Students will complete 48 credit hours by graduation; the additional credit hours are reserved for Year 3 in case additional courses are desired; otherwise, they can be met with research hours.


  • Dissertation Supervision (PIOL 600)
  • Presentation of Dissertation Proposal
  • Research Seminar (PIOL 416, 0 credits)*
  • Student Journal Club (PIOL 446, 456 or 468; 0 credits)


  • Dissertation Supervision (PIOL 600)
  • Research Seminar (PIOL 416, 0 credits)
  • Student Journal Club (PIOL 446, 456 or 468; 0 credits)


  • Dissertation Research (full-time)

*Research seminar may be taken during either the Fall or Spring semester but not both semesters during the year. Students will consult with their GPD and Seminar Series Director before enrolling in this course.

During the fourth year, students continue dissertation research and periodically (about every six months) meet with their Dissertation Committee to assure timely completion of degree requirements. Students are required to present one formal research seminar in which they present their dissertation research to the Physiology graduate faculty. This seminar may be in conjunction with the student’s final defense. By the end of the fourth year, students are expected to be close to completing and defending their dissertation research.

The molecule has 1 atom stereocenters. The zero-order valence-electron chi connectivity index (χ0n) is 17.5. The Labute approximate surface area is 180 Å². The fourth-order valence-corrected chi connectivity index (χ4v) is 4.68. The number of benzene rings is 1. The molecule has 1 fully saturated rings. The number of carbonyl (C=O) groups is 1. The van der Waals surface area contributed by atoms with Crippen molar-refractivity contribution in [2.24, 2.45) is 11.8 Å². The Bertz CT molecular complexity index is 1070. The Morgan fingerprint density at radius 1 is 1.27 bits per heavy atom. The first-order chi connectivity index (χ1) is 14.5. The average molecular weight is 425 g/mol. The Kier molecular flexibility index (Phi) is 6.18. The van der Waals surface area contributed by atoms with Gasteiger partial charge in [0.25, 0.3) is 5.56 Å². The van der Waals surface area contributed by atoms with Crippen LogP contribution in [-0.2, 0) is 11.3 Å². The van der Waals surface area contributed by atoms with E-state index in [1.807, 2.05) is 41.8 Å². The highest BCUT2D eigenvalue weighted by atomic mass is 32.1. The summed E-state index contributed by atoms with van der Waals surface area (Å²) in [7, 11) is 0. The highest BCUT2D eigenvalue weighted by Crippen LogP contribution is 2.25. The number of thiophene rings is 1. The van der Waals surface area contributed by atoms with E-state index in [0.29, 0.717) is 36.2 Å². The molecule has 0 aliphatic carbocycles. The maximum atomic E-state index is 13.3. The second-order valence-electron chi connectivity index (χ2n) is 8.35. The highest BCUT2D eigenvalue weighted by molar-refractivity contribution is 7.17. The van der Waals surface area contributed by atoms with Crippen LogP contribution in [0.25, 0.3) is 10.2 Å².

The fourth-year student’s goals are to: 1) maintain a high degree of academic and ethical standards, 2) maintain a high intensity of dissertation research, 3) periodically meet with their Dissertation Committee and, 4) prepare to complete/defend their dissertation research.


  • Dissertation Supervision (PIOL 600)
  • Research Seminar (PIOL 416; 0 credits)*
  • Student Journal Club (PIOL 446, 456 or 468; 0 credits)


  • Dissertation Supervision (PIOL 600)
  • Student Journal Club (PIOL 446, 456 or 468; 0 credits)


  • Dissertation Research (full-time)

*Research seminar may be taken during either the Fall or Spring semester but not both semesters during the year. Students will consult with their GPD and Seminar Series Director before enrolling in this course.